Keeping a date with
EUROPE is as different from America as is baguette from a burger!
With the disintegration of the USSR and fall of the Berlin Wall, the geo-political landscape has changed. This has enabled the respective economic policies of the members of the European Union (EU) to be mutually beneficial and made travel hassle-free for tourists and visitors.The proof lies in the Etats Schengen Visa that was stamped on my passport in New Delhi by the officials of the French Embassy.
Because of the formation of the EU, the people are demanding downsizing of the armed forces, a cut in defence expenditure and making more money available for social security and services.
The co-operation between the governments and the private sector on the one hand and gradual withdrawal or minimisation of government presence in the different walks of life, on the other hand is a striking feature about Europe.
A recent visit to Europe was a learning experience.
This summer has not
been what Europeans expected or would have liked it to be. The sky, by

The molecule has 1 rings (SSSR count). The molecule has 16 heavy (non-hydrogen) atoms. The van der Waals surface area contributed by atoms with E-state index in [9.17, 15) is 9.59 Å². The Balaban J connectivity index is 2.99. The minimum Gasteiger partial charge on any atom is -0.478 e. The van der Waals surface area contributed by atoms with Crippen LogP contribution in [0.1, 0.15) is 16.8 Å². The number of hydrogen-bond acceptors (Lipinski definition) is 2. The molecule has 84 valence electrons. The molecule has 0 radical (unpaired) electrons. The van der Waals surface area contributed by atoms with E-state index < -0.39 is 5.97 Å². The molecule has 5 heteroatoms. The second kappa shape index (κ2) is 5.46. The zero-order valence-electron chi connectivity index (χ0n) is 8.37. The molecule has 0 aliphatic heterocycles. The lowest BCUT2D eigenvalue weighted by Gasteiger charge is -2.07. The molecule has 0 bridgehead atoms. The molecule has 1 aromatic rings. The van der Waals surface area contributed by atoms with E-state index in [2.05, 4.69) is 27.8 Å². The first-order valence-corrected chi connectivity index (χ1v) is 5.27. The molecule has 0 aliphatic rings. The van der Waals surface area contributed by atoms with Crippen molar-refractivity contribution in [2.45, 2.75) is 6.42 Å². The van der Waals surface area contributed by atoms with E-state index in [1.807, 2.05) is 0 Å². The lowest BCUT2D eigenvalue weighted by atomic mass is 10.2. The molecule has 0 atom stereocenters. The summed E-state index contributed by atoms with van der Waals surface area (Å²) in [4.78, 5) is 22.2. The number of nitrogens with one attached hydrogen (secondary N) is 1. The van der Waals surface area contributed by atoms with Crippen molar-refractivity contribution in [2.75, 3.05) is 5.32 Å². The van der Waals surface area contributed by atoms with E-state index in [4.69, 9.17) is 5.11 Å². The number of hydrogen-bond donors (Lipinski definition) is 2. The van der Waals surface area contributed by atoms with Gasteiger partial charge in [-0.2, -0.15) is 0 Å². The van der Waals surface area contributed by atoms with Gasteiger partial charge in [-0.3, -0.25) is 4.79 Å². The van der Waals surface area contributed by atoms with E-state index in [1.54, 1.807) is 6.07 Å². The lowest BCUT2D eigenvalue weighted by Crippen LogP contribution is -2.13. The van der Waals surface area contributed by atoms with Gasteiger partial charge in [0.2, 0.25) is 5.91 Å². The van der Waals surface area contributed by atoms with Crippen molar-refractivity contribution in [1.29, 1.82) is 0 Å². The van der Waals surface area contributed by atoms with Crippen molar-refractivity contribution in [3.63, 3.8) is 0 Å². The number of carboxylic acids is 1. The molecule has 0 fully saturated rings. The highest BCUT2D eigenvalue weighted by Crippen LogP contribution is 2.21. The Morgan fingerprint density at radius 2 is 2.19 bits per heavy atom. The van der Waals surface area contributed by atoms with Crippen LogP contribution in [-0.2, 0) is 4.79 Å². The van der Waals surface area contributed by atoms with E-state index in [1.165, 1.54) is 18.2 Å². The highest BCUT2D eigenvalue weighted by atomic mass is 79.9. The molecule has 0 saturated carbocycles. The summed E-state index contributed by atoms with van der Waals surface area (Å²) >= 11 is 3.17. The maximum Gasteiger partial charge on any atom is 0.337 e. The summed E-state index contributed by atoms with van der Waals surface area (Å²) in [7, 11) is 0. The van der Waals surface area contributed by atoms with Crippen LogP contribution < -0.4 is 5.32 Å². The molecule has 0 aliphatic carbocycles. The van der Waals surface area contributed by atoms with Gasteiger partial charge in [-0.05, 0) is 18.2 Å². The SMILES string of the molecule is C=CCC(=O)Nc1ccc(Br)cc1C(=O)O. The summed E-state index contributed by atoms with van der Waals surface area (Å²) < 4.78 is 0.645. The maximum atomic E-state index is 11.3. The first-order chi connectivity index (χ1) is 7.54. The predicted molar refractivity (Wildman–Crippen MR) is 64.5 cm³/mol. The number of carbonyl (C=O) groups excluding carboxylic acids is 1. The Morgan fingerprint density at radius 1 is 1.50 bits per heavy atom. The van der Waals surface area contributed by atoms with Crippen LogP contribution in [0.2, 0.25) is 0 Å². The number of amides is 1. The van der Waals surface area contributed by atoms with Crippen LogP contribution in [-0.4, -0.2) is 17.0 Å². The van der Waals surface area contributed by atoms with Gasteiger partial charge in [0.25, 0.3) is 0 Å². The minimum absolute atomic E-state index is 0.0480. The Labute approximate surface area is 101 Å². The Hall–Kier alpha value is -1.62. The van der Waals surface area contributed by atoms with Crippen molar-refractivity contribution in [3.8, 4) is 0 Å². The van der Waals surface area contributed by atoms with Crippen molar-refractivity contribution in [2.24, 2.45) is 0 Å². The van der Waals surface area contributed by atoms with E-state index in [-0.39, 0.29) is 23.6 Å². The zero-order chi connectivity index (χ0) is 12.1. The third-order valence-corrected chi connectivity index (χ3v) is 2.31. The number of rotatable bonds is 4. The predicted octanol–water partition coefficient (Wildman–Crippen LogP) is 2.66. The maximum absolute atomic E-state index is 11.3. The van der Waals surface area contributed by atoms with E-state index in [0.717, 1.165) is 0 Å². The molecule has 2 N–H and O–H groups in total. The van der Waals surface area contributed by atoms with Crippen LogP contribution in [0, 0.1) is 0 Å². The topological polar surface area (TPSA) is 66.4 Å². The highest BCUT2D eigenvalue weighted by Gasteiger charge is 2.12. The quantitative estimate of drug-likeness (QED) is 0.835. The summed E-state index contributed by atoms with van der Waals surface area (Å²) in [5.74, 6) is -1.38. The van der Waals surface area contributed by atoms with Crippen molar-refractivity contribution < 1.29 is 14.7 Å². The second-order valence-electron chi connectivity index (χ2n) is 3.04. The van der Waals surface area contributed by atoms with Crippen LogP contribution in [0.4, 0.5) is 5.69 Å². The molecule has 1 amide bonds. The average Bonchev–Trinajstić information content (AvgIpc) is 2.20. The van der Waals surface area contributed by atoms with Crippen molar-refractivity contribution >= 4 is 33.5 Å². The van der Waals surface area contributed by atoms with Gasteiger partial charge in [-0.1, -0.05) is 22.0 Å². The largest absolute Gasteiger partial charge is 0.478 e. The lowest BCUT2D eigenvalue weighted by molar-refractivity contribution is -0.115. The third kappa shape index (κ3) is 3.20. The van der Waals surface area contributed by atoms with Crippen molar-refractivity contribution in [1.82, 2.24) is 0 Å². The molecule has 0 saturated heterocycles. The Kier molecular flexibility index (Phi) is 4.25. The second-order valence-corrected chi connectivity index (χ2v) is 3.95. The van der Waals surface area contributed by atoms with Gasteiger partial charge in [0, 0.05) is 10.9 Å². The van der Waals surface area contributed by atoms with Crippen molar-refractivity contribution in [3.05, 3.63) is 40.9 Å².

and large, remained overcast with the sun peeping through the clouds
Whenever it was a sunny day, one saw many take off their shirts or
throng the parks sun-bathing or lazing around.
It was 10.30 pm. The first thing that struck one was, contrary to the claim of the travel agency, the bus was anything but comfortable. It was without a toilet. Being an over night journey, it made little difference whether it was a window or an aisle seat. With just two stop-overs, we reached Amsterdam at 7 am.
It was not an end to the nocturnal ordeal but only a beginning after a bone-jangling journey. Such was the arrangement that rooms were to be made available at 2 pm. The place offered no tea, coffee or eatables. One was left to fend for himself till then. It was a long wait before the Dutch woke up and opened their shops. Nevertheless, in the true spirit of a wandering tourist, though bleary-eyed, I allowed myself to take a lesson or two in patience and perseverance. Not that there was a choice in the land of Van Gogh and Rembrandt. Don't things go wrong when least expected? I consoled myself.